Ian Marland: Scots Should Take Pride In St. Andrew's Day

Roundup: Talking About History

The majority of Scots are likely to go about their business today without a thought for the significance of the date, and without any plans to note either its arrival or passing.
There are signs Scotland is slowly waking up to the benefits of celebrating St Andrew, if not with an official holiday, then with cultural and social festivities which set the day apart from any other.
So this year, the Executive hosts festivities in Edinburgh for the first time: a One Scotland Ceilidh playing at an open air stage and an indoor venue in the capital.

And across the world the Executive is supporting 41 St Andrew's Day events, with celebrations taking place as far afield as Australia, the US, Russia and Japan.

The First Minister, Jack McConnell, yesterday circulated a St Andrew's Day message to embassies and consulates around the world raising awareness of what he said were Scotland's achievements.

But academics, politicians and religious leaders said Scotland had a long way to go before it fully embraced the potential of the occasion - and urged the country to go further.

Professor Tom Devine, at the centre for Irish and Scottish Studies at the University of Aberdeen, said Scotland should be learning the lessons of the Irish over the last quarter of a century. "It is no accident that the Irish have raised their national profile above those of their neighbours. That they have raised their profile in such a way, through tremendous marketing guile, has been a major factor in the rise of the Celtic Tiger economy.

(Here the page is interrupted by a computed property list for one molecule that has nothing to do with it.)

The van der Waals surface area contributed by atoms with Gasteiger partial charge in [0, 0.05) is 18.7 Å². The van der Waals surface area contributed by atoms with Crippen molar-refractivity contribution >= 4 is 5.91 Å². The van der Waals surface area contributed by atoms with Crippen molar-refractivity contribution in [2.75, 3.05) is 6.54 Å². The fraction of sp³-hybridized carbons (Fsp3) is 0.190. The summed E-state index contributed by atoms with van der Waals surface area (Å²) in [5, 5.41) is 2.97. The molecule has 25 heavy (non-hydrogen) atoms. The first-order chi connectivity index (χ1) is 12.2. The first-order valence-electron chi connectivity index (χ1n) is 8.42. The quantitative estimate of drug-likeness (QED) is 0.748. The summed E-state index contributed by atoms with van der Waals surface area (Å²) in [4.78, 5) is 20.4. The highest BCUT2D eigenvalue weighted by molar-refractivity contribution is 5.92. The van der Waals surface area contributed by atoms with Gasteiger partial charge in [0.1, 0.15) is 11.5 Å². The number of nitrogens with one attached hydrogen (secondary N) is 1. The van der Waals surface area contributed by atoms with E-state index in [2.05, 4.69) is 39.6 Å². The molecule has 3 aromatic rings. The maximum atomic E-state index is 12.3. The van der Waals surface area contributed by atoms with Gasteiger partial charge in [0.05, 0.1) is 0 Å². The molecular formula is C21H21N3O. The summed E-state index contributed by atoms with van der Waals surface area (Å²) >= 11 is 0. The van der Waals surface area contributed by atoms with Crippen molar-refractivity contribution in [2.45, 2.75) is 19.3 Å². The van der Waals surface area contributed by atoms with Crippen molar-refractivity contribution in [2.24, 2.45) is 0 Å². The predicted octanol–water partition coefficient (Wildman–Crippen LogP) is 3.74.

"The Irish story is an amazing one. It is a hard one to quantify in terms of Irish punts, but their celebration and marketing of St Patrick's Day has been a huge factor in the Irish economic miracle."
St Andrew was a fisherman in Capernaum, Israel. He became an apostle of Christ and was crucified in 60AD.

The cross on which he was bound (not nailed) was x-shaped - hence the x -shaped cross on Scotland's flag.
St Andrew's Day is popular among Scots abroad. This year the Royal Gurkha Rifles will entertain Scots in Kuala Lumpur, whisky will be shared at the Renaissance Hotel in Moscow and there will be skiing plus haggis in Aspen, Colorado.

St Andrew is also patron saint of Greece, Russia, Amalfi in Italy, fishermen, gout, singers, spinsters and sore throats.

In Russia, St Andrew's Day was popular before the 1917 revolution and is mentioned in Dr Zhivago. It was banned as a religious holiday but parties with borsch and vodka are making a comeback.

[Editor's Note: This is a short excerpt from a much longer piece. Please see The Scotsman for more.]

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